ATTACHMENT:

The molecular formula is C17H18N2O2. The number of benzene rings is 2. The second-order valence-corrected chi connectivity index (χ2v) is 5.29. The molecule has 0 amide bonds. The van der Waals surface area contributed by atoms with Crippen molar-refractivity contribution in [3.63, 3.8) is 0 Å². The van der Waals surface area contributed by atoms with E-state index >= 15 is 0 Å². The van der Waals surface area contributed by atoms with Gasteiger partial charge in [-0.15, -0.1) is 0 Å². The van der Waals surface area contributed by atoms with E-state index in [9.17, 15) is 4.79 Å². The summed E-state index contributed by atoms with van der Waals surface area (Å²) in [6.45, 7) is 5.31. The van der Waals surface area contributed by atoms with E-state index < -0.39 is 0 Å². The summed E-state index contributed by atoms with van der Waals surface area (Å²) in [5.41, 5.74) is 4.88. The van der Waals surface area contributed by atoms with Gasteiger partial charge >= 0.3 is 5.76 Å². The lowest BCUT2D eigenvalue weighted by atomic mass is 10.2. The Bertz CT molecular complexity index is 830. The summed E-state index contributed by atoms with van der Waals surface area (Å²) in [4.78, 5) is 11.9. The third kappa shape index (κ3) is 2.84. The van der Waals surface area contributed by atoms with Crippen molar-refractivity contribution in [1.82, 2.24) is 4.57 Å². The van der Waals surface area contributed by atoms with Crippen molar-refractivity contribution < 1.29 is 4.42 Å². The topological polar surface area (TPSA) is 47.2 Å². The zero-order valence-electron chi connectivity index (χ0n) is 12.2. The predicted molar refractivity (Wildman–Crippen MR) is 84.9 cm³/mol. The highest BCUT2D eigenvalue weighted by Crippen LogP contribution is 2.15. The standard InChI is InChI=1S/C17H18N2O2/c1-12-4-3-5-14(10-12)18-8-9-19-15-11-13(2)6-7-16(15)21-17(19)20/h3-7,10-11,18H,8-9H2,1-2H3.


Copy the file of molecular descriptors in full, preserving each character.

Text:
The molecular formula is C17H18N2O2. The number of benzene rings is 2. The second-order valence-corrected chi connectivity index (χ2v) is 5.29. The molecule has 0 amide bonds. The van der Waals surface area contributed by atoms with Crippen molar-refractivity contribution in [3.63, 3.8) is 0 Å². The van der Waals surface area contributed by atoms with E-state index >= 15 is 0 Å². The van der Waals surface area contributed by atoms with Gasteiger partial charge in [-0.15, -0.1) is 0 Å². The van der Waals surface area contributed by atoms with E-state index in [9.17, 15) is 4.79 Å². The summed E-state index contributed by atoms with van der Waals surface area (Å²) in [6.45, 7) is 5.31. The van der Waals surface area contributed by atoms with E-state index < -0.39 is 0 Å². The summed E-state index contributed by atoms with van der Waals surface area (Å²) in [5.41, 5.74) is 4.88. The van der Waals surface area contributed by atoms with Gasteiger partial charge >= 0.3 is 5.76 Å². The lowest BCUT2D eigenvalue weighted by atomic mass is 10.2. The Bertz CT molecular complexity index is 830. The summed E-state index contributed by atoms with van der Waals surface area (Å²) in [4.78, 5) is 11.9. The third kappa shape index (κ3) is 2.84. The van der Waals surface area contributed by atoms with Crippen molar-refractivity contribution in [1.82, 2.24) is 4.57 Å². The van der Waals surface area contributed by atoms with Crippen molar-refractivity contribution < 1.29 is 4.42 Å². The topological polar surface area (TPSA) is 47.2 Å². The zero-order valence-electron chi connectivity index (χ0n) is 12.2. The predicted molar refractivity (Wildman–Crippen MR) is 84.9 cm³/mol. The highest BCUT2D eigenvalue weighted by Crippen LogP contribution is 2.15. The standard InChI is InChI=1S/C17H18N2O2/c1-12-4-3-5-14(10-12)18-8-9-19-15-11-13(2)6-7-16(15)21-17(19)20/h3-7,10-11,18H,8-9H2,1-2H3.